Four years later, Iowa Republicans decided to hold their caucus on the same date as the state Democrats, and over the past three and a half decades, the tradition of Iowa as the nation’s first nomination contest has become institutionalized.
Months prior to the caucuses, the media descend upon Iowa’s small towns to cover the candidates, who traverse the state in search of votes. Most candidates will travel to all of Iowa’s 99 counties and voters, on average, will meet three presidential candidates.
Despite its vaunted place in the nomination process, Iowa has only a mixed record of success in selecting the eventual nominee. On the Republican side, for example, Iowans have become somewhat notorious for voting against the establishment candidate—an expression, perhaps, of their desire to be more than a rubber stamp for party hacks.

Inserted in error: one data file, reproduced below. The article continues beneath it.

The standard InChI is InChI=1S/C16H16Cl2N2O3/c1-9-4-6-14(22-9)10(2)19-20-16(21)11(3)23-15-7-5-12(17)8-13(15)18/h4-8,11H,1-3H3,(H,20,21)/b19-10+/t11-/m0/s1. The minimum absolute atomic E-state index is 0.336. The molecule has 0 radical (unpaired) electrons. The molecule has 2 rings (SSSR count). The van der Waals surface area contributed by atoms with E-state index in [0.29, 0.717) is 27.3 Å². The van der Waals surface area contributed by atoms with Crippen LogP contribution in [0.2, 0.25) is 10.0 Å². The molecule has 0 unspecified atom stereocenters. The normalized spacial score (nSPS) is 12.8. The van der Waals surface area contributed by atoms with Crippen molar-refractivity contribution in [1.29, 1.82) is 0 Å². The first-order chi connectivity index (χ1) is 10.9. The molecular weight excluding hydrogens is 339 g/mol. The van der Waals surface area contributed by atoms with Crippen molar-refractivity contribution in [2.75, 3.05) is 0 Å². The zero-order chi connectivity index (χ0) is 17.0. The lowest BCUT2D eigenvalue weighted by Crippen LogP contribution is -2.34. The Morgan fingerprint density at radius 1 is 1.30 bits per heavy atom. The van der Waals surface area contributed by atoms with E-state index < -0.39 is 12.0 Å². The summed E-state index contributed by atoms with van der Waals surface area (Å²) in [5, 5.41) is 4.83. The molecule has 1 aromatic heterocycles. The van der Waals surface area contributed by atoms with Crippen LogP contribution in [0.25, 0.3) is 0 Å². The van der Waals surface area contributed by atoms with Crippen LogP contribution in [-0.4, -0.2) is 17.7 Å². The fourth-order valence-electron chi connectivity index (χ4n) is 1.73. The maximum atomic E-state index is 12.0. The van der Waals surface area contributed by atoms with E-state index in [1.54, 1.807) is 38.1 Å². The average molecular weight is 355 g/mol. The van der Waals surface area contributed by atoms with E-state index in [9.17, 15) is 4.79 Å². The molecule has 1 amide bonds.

Since the Republicans’ adoption of the current system for selecting party nominees in 1976, the Republican winner of the Iowa caucuses has only gone on to win the nomination half the time. In 2008, for example, Mike Huckabee won the Iowa caucuses, but was unable to translate his victory into a serious challenge to McCain’s frontrunner status.
But if Iowa isn’t a kingmaker, it can still dash royal aspirations. Poor showings are deadly, especially for second-tier candidates, who often lack the funds necessary to continue their campaigns. The caucuses are often followed within a day or two by announcements of withdrawals.
Assessing the Candidates
The key to thriving and surviving in Iowa is managing expectations. As Ted Kennedy once noted, “I finished second in 1980, and it killed my campaign. Mike Dukakis finished third in 1988, and it launched his.”
Of course, it’s notoriously difficult to conduct accurate polls in caucus-holding states. Traditional polling is difficult enough, without having to predict who will turn out in freezing temperatures, or who might take advantage of Iowa’s election-day voting registration, or how many Democrats might temporarily “switch parties” to make mischief in the Hawkeye caucuses. This year’s polling may be off even further by a large number of “persuadables,” voters who may change their mind at the caucuses.